Then the movie does what movies rarely do after slow starts - it gets better, in part because Daniels’ casting choices range from interesting (Robin Williams mercifully underplays it as DwightDavid Eisenhower) to risible (John Cusack and Liev Schreiber have fun as, respectively, Richard Nixon and Lyndon Johnson) to remarkable (Alan Rickman and Jane Fonda are pitch-perfect as Ron and Nancy Reagan). Whitaker, as expected, is alternately commanding and vulnerable as Gaines, while Oprah Winfrey is fine as his wife, Gloria, who overcomes some problems of her own.
And while his journey seems every bit as unlikely and filled with serendipity as his father’s, the course that Gaines’ son Louis (Oyelowo) charts through the ’60s and ’70s allows for a masterful set-piece in which the director cuts between preparations for a state dinner in the White House and a sit-in at a Birmingham, Ala., lunch counter.
On the credit side, Daniels seems determined to, for once, tell the story of America’s reckoning with race from the side of the oppressed without introducing any great white empaths (not even JFK emerges as a saint). But not even some wonderfully fine-tuned acting (chiefly from Whitaker, Winfrey and Oyelowo) can completely rescue what is ultimately a deadly predictable and unsubtle movie.
I suppose a countervailing argument can be made to the effect that Americans have little interest in their own history, and every generation tends to be especially dismissive of the most recent past. I do not believe that most young people think or care much about the events touched on in this drama, and that Daniels might be providing a service. After all, lynchings and murders not only occurred, but went un-investigated and unpunished. The Black Panthers were a real thing.
But it is possible to do better with these materials, and the identity of the storyteller ought not figure too much in our evaluation of the story. Daniels is talented, but undisciplined, and he consistently makes choices that undermine the effectiveness of his art.His Butler is very nearly a bad movie, although it is also one of those movies that invariably engenders Oscar talk.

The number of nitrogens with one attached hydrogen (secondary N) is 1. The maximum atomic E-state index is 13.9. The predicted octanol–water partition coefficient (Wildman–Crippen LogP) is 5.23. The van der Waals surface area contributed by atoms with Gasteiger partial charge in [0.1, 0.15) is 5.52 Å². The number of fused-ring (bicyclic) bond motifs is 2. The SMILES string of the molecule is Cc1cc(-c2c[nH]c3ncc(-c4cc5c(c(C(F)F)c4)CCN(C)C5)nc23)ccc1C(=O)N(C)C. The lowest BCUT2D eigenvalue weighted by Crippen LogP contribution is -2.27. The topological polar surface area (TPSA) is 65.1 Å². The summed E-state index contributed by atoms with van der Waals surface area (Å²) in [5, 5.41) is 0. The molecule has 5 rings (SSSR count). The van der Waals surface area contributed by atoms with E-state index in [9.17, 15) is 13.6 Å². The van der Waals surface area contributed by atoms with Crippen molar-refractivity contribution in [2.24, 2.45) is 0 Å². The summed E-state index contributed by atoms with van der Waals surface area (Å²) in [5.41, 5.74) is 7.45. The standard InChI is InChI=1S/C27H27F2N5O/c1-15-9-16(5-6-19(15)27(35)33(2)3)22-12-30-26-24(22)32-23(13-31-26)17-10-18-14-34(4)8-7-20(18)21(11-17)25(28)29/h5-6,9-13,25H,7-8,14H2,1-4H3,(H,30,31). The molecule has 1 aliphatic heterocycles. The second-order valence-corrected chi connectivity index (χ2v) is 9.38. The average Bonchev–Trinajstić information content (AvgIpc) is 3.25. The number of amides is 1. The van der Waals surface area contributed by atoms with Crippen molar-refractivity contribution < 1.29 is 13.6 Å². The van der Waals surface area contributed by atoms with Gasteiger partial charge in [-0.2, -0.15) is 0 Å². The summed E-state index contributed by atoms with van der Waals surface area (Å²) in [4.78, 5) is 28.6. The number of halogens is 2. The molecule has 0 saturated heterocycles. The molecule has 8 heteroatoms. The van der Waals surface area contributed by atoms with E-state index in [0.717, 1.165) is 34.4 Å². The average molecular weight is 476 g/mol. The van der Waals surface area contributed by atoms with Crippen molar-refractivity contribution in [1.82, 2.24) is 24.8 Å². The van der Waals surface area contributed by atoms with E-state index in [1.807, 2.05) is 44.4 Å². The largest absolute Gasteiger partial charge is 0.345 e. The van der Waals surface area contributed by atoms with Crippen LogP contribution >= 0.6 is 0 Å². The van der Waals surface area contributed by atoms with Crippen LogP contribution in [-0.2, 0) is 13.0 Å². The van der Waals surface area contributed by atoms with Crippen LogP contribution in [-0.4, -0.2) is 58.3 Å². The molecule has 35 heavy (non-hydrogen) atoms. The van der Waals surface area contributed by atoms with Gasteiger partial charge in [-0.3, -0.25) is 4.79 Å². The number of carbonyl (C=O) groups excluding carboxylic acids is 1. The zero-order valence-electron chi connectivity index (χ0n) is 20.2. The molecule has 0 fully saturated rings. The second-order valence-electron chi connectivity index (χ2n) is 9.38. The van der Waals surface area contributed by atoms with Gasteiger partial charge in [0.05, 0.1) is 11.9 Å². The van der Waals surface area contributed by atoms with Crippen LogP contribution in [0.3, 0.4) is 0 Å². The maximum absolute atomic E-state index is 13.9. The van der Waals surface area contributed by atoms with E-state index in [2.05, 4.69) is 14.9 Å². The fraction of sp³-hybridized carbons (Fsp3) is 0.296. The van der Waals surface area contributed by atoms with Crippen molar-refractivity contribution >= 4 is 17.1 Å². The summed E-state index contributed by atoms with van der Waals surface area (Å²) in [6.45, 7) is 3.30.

This ought to make us sad. Because some people think this is what movies are - dumb and blunt delivery systems that don’t require us to do more than absorb their pat lessons. Those people should see Ryan Coogler’s Fruitvale Station.
Or maybe read Jack Butler’s Jujitsu for Christ, a 1986 novel recently reissued by the University of Mississippi Press. While Jujitsu is probably too rich in incident and detail to ever be made into a movie (although it would make an excellent episodic HBO drama), it addresses much of the same material that Daniels means to cover here, with afire and fidelity that led one reviewer to conclude that he knew “two things about Jack Butler. He’s black, and he’s angry.”
That the professorial Butler was - and is - neither, is kind of the point.
Lee Daniels’ The Butler 83 Cast: Forest Whitaker, Oprah Winfrey, David Oyelowo, Cuba Gooding Jr., Terrence Howard, Vanessa Redgrave, Alan Rickman, Liev Schreiber, James Marsden, Robin Williams, Jane Fonda, Nelsan Ellis Director: Lee Daniels Rating: PG-13, for violence and disturbing images, language, sexual material, thematic elements and smoking Running time: 132 minutes
MovieStyle, Pages 33 on 08/16/2013
Print Headline: Disservice to history/The Butler doesn’t deliver the facts truthfully